The flight attendants handed me the wired headphones with a mic to communicate with medical personnel on the ground in Atlanta airport, who we're expecting a potential emergency landing. I explained in medical jargon that the patient was stable after pushing fluids and he perked right up. It averted an emergency landing. I was going to Disney on vacation to celebrate the fact that I would be retiring from clinical medicine, but this emergency made me change my mind. 

As I’m walking back to my seat at the back of the plane, you would think I got a standing ovation and roars of admiration from all the passengers. But no, you can hear a pin drop. Most passengers remained engrossed in their gadgets or were sleeping as if nothing had transpired. From a few mindful folks, I received a soft thank you doctor, or a distant nod of the head in approval. It was just business as usual.

When I sat back in my seat, I had a strange idea as I dozed off. The flight attendant comes up to me and taps me on the shoulder and says,

“Doctor, the captain would like to have a word with you now.”

I enter the cockpit, and the plane is flying on autopilot. The captain thanks me profusely for saving a potential emergency landing. He pours us both a potent drink and says, cheers Doctor! He says doctors are overworked and underpaid just like pilots. We commiserate about sleep deprivation and the hazards of our respective occupations. I remind him that mine is a calling. Then he does the unthinkable and truly catches me off guard. He hands me the microphone: 

“Say whatever you want from the heart doctor”

Taken aback, I swallowed hard and noticed my throat was parched. The captain had a large cup of soda with ice and I asked him for a small sip and he obliged. With one small sip from the captain's cup, I felt a burn of a blow torch down my throat and esophagus. I guess the captain started drinking early.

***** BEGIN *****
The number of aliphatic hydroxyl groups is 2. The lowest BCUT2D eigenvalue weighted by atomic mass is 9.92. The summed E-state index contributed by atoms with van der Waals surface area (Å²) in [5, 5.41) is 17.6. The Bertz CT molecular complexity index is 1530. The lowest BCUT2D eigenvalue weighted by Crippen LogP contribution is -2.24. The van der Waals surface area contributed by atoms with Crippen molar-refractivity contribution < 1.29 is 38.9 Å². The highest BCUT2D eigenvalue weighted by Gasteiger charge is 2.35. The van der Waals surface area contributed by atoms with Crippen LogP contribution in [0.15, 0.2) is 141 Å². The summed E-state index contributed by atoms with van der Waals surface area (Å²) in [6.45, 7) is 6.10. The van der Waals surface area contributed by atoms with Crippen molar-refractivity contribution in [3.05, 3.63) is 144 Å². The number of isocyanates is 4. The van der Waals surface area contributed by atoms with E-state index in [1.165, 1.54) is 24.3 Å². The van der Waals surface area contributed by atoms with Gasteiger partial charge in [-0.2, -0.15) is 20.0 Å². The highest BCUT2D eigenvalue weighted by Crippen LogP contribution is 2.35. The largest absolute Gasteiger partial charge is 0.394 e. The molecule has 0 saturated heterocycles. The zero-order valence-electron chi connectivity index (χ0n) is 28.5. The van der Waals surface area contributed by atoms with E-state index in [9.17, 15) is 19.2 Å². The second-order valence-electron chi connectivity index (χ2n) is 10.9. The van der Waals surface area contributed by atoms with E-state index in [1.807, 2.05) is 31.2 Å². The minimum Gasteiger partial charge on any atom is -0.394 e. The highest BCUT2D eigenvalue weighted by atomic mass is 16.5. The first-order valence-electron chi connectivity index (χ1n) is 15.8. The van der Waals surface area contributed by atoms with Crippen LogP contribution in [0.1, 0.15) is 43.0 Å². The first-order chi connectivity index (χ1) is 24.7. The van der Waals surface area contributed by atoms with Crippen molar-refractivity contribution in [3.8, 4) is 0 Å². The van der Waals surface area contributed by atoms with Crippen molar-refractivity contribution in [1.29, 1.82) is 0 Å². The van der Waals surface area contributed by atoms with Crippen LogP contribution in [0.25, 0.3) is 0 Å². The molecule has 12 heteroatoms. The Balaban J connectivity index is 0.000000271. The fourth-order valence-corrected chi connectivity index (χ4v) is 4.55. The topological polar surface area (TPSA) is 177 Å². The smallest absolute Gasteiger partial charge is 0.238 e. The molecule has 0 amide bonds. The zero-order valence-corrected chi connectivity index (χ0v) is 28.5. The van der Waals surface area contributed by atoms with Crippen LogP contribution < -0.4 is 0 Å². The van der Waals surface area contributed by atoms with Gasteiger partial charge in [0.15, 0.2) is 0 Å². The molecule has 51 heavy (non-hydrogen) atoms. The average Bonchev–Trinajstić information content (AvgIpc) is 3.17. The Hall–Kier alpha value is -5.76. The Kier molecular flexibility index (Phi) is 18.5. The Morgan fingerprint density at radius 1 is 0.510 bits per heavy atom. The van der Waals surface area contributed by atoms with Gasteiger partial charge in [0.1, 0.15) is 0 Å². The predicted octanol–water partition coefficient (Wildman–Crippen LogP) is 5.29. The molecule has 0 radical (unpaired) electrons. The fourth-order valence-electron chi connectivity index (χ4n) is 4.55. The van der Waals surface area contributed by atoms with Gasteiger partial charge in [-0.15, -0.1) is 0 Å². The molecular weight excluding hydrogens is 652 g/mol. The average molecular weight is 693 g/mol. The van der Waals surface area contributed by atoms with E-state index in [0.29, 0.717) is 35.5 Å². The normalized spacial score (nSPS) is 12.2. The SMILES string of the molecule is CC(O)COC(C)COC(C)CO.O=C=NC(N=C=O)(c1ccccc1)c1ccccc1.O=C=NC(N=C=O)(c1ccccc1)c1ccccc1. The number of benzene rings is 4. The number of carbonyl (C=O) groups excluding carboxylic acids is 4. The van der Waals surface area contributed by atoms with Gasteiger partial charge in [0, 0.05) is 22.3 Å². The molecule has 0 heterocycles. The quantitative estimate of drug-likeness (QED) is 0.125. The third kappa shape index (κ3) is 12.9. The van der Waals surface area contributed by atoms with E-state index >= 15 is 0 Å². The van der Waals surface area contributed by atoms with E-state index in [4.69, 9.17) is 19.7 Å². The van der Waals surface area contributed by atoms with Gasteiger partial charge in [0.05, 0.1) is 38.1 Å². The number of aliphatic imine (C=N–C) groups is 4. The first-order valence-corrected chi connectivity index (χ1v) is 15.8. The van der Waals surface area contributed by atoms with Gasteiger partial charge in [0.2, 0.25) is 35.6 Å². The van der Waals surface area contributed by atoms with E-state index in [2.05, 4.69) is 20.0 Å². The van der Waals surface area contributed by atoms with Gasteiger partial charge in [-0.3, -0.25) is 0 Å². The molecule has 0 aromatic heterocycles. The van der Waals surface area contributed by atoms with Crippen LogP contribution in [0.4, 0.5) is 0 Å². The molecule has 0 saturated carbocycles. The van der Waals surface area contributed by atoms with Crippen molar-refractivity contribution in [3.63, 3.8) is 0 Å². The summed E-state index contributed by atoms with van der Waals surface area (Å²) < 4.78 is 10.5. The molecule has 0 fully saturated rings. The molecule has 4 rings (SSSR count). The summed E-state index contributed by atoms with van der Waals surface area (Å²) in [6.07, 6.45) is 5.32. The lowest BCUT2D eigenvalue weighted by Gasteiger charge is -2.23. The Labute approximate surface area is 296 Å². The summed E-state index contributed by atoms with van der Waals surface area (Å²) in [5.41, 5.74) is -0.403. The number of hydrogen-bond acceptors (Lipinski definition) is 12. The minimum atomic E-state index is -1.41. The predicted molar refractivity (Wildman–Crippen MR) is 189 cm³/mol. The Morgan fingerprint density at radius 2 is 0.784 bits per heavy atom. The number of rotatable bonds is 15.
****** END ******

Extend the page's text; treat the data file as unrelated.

I grabbed the microphone and say a few words to the passengers: 

“Ladies and gentlemen, this is your doctor speaking. I have good news and bad news. The good news is that we will land safely in Orlando after stabilizing a medical emergency. The bad news is the Captain is drunk and will be blackout momentarily. Not to worry, I will stabilize the Captain and disengage the auto-pilot. Not only am I a doctor, but a retired Navy pilot. I have my instrument-rated pilot license and will safely land us at Orlando International Airport, even though there is a thunderstorm with poor visibility.

But just for a moment, think about your life if we make an emergency landing in Atlanta tonight. Think about the cost, the delays, and the headaches. Some of you would have missed a wedding, a special family gathering, an anniversary, a birthday, or a closing on your dream house. 

My only gentle request is the next time you visit a charlatan quack for some snake oil remedy for a minor ailment, please ask your doctor what he or she thinks about the potion before you swallow it. Also, the next time you immediately challenge your doctor about a diagnosis that you googled moments before entering the examination room, consider first asking your doctor for his or her professional opinion.

Also, consider thanking a medical provider next time you see them for their selfless service and for being on call 24/7. Most professionals, such as lawyers, chefs, electricians, plumbers, CEOs, accountants, influencers, life coaches, and interior designers, get to relax while traveling on vacation. A doctor or nurse has a duty to be on call 24/7 in case of a medical emergency.”

Then, I awaken from my red-eye slumber and touch down on the sacred ground just in time. In a euphoric state, I'm back in the Sunshine state. With the power of the pen, I don't pretend to waiver and savior the moment and sign the papers. And just like that, one spouse, two houses, and I embark on the journey to join the senior PGA tour.

Disclaimer: The medical stories shared by the author are based on real patient encounters. All patient identifiers and medical facts have been removed and altered to such a degree that you are reading a work of fiction. Therefore the stories shared are merely to entertain you. However, for the astute reader you may find powerful and profound lessons for living. These messages of universal truth should not be construed as medical advice, but feel free to use them as free Cuban soul spice to live your truth.